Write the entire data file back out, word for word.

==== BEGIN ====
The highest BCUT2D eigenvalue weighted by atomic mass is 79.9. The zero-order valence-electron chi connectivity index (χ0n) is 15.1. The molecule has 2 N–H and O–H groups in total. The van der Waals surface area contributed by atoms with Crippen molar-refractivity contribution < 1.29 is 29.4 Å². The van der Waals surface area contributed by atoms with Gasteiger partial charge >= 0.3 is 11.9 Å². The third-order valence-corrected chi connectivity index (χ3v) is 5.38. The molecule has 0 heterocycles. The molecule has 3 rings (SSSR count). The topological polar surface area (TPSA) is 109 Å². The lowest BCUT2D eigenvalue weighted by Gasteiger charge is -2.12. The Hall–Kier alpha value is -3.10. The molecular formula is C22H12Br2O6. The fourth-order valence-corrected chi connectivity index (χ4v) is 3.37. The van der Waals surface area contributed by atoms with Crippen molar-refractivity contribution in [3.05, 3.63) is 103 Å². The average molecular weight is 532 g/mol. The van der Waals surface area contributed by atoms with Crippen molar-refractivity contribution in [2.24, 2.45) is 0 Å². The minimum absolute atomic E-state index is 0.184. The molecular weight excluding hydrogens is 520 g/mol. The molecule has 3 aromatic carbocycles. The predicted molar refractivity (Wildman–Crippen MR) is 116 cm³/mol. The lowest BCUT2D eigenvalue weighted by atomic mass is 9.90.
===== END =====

The highest BCUT2D eigenvalue weighted by atomic mass is 79.9. The zero-order valence-electron chi connectivity index (χ0n) is 15.1. The molecule has 2 N–H and O–H groups in total. The van der Waals surface area contributed by atoms with Crippen molar-refractivity contribution < 1.29 is 29.4 Å². The van der Waals surface area contributed by atoms with Gasteiger partial charge >= 0.3 is 11.9 Å². The third-order valence-corrected chi connectivity index (χ3v) is 5.38. The molecule has 0 heterocycles. The molecule has 3 rings (SSSR count). The topological polar surface area (TPSA) is 109 Å². The lowest BCUT2D eigenvalue weighted by Gasteiger charge is -2.12. The Hall–Kier alpha value is -3.10. The molecular formula is C22H12Br2O6. The fourth-order valence-corrected chi connectivity index (χ4v) is 3.37. The van der Waals surface area contributed by atoms with Crippen molar-refractivity contribution in [3.05, 3.63) is 103 Å². The average molecular weight is 532 g/mol. The van der Waals surface area contributed by atoms with Crippen molar-refractivity contribution in [2.24, 2.45) is 0 Å². The minimum absolute atomic E-state index is 0.184. The molecular weight excluding hydrogens is 520 g/mol. The molecule has 3 aromatic carbocycles. The predicted molar refractivity (Wildman–Crippen MR) is 116 cm³/mol. The lowest BCUT2D eigenvalue weighted by atomic mass is 9.90.